Our lives are full of visual cues. Stop lights on the streets. Flashing lights on telephones. A web site’s page has cues, too. With 40-million web sites on the internet, there are thousands of cues to learn, figure out how to use, and remember. PixoBebo has a few visual cues that I’m proud to present.
The first visual cue isn’t really a cue, it’s a background. As I scoured the web looking for different features to incorporate into PixoBebo, one that caught my eye was that my favorite sites had a background and color scheme that was distinct, yet got out of the way of the information presented.
PixoBebo’s color scheme also happens to be a shade of my favorite color, lavender. On that backdrop of innocuous color is where content resides, and the various visual cues present themselves to the reader.
For example, most links on the home page and elsewhere have their own underlines to represent a link. There’s no magic in that. Early web page standards using basic HTML had color coded links that were underlined.
The problem back in the early and late 1990s was that those links were functional features yet ugly as sin. These days it isn’t so easy to determine what is a link and what is not.
Standards evolve. Notice the horizontal navigation bar below the PixoBebo logo. Those are buttons, links, which refer to different sections within the site, but don’t contain any underlines to signify they’re links, yet, by passing your mouse pointer over the button, you get a visual cue.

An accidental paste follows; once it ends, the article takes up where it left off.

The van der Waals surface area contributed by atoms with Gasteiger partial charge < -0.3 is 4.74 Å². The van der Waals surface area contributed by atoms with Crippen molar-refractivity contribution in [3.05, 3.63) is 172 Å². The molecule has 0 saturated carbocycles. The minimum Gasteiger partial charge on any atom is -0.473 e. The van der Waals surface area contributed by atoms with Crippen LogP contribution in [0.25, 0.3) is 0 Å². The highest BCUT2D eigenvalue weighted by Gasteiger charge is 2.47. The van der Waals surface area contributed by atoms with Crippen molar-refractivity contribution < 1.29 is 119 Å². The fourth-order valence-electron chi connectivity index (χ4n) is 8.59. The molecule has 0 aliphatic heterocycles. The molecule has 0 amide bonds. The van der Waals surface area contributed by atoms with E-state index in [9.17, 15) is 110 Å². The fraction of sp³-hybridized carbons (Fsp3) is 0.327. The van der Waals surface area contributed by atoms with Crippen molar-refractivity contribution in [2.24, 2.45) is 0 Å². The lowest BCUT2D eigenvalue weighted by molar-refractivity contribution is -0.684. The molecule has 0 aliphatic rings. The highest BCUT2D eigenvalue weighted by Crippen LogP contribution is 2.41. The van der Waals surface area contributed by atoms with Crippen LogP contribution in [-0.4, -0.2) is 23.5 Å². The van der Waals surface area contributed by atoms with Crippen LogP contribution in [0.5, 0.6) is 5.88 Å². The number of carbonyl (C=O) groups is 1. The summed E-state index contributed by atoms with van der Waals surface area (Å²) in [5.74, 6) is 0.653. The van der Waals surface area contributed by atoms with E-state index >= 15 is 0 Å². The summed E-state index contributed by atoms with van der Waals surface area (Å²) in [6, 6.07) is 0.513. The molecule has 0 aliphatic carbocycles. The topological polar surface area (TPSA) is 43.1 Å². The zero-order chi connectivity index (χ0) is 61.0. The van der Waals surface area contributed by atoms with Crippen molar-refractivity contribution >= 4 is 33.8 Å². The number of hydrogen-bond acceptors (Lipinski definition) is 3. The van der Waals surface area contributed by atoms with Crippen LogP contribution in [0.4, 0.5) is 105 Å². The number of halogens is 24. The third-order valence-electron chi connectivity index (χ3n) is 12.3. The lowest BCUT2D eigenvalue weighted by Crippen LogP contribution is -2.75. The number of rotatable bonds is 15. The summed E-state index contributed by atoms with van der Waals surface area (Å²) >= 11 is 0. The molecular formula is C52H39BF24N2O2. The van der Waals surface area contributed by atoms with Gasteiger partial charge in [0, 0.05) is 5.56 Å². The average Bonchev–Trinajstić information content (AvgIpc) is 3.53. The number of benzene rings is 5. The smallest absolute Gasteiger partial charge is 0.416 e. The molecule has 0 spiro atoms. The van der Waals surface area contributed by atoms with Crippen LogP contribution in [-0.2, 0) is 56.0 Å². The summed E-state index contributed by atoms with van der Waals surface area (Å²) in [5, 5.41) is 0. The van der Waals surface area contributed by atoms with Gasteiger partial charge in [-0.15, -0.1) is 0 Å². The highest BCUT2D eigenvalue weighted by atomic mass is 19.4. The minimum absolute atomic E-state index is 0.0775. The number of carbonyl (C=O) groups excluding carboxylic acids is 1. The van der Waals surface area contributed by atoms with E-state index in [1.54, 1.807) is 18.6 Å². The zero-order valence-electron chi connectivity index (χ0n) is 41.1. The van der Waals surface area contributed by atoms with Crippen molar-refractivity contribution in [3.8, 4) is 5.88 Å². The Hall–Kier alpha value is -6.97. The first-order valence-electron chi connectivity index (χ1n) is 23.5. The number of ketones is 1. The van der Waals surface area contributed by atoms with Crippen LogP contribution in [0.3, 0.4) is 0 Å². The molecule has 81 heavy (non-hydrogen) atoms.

In the left column of each page is a vertical menu. Horizontal or vertical? Which is best? Why two when one will do? Actually, I’m just showing off a little, being new to the world of CSS.
Breadcrumbs are a staple of many web sites these days. Breadcrumbs are the visual cue which tells you how far into a site you’ve navigated, according to page and section.
Again, notice the breadcrumb trail right below the horizontal menu bar above. There’s a link to my About page, though there’s no underline. Mouse over the words ‘Kate MacKenzie’ and the hover will change the names to white, indicating a link.
The same holds true for the Home link, the Category link, but not the title of the page, since that’s what you’re reading now. Those little visual cues helps us to navigate a web page, though the cues are often quite different site to site.
Back to the underlined link cue. Roll your mouse over a link with the article, such as this one, which links back to the home page. Notice that the background changes color, as does the bottom underline. That’s by design. Subtle, yet effective.
As I continue to develop the site I’ll offer additional tips and tricks and work toward maintaining a transparency between what I do to build the site and how the site is presented.
Yes, I’ll be happy to entertain suggestions.